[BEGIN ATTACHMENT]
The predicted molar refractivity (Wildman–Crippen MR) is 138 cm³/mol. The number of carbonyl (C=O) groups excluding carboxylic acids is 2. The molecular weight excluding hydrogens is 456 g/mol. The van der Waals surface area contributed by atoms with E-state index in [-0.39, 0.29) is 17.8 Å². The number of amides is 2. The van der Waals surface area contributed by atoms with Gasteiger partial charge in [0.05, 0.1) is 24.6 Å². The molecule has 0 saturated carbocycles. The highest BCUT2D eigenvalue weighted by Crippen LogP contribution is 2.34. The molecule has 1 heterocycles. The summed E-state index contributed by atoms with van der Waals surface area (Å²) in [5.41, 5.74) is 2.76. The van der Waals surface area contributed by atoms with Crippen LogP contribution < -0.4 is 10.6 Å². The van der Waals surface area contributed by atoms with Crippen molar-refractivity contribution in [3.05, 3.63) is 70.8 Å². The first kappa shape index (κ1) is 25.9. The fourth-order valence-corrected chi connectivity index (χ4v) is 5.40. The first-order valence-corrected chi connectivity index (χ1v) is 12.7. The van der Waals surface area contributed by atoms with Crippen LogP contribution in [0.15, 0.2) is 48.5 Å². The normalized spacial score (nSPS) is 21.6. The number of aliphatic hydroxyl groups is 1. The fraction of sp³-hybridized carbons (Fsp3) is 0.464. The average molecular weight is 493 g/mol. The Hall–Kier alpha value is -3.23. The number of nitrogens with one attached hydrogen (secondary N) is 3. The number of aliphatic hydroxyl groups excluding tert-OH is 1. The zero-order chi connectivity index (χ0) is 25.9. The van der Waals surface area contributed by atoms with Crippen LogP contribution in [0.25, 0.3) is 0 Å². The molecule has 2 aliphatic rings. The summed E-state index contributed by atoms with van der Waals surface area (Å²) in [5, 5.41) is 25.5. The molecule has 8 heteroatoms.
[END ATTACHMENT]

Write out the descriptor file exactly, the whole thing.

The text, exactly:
The predicted molar refractivity (Wildman–Crippen MR) is 138 cm³/mol. The number of carbonyl (C=O) groups excluding carboxylic acids is 2. The molecular weight excluding hydrogens is 456 g/mol. The van der Waals surface area contributed by atoms with E-state index in [-0.39, 0.29) is 17.8 Å². The number of amides is 2. The van der Waals surface area contributed by atoms with Gasteiger partial charge in [0.05, 0.1) is 24.6 Å². The molecule has 0 saturated carbocycles. The highest BCUT2D eigenvalue weighted by Crippen LogP contribution is 2.34. The molecule has 1 heterocycles. The summed E-state index contributed by atoms with van der Waals surface area (Å²) in [5.41, 5.74) is 2.76. The van der Waals surface area contributed by atoms with Crippen LogP contribution < -0.4 is 10.6 Å². The van der Waals surface area contributed by atoms with Crippen molar-refractivity contribution in [3.05, 3.63) is 70.8 Å². The first kappa shape index (κ1) is 25.9. The fourth-order valence-corrected chi connectivity index (χ4v) is 5.40. The first-order valence-corrected chi connectivity index (χ1v) is 12.7. The van der Waals surface area contributed by atoms with Crippen LogP contribution in [0.15, 0.2) is 48.5 Å². The normalized spacial score (nSPS) is 21.6. The number of aliphatic hydroxyl groups is 1. The fraction of sp³-hybridized carbons (Fsp3) is 0.464. The average molecular weight is 493 g/mol. The Hall–Kier alpha value is -3.23. The number of nitrogens with one attached hydrogen (secondary N) is 3. The number of aliphatic hydroxyl groups excluding tert-OH is 1. The zero-order chi connectivity index (χ0) is 25.9. The van der Waals surface area contributed by atoms with Crippen LogP contribution in [0.25, 0.3) is 0 Å². The molecule has 2 aliphatic rings. The summed E-state index contributed by atoms with van der Waals surface area (Å²) in [5, 5.41) is 25.5. The molecule has 8 heteroatoms.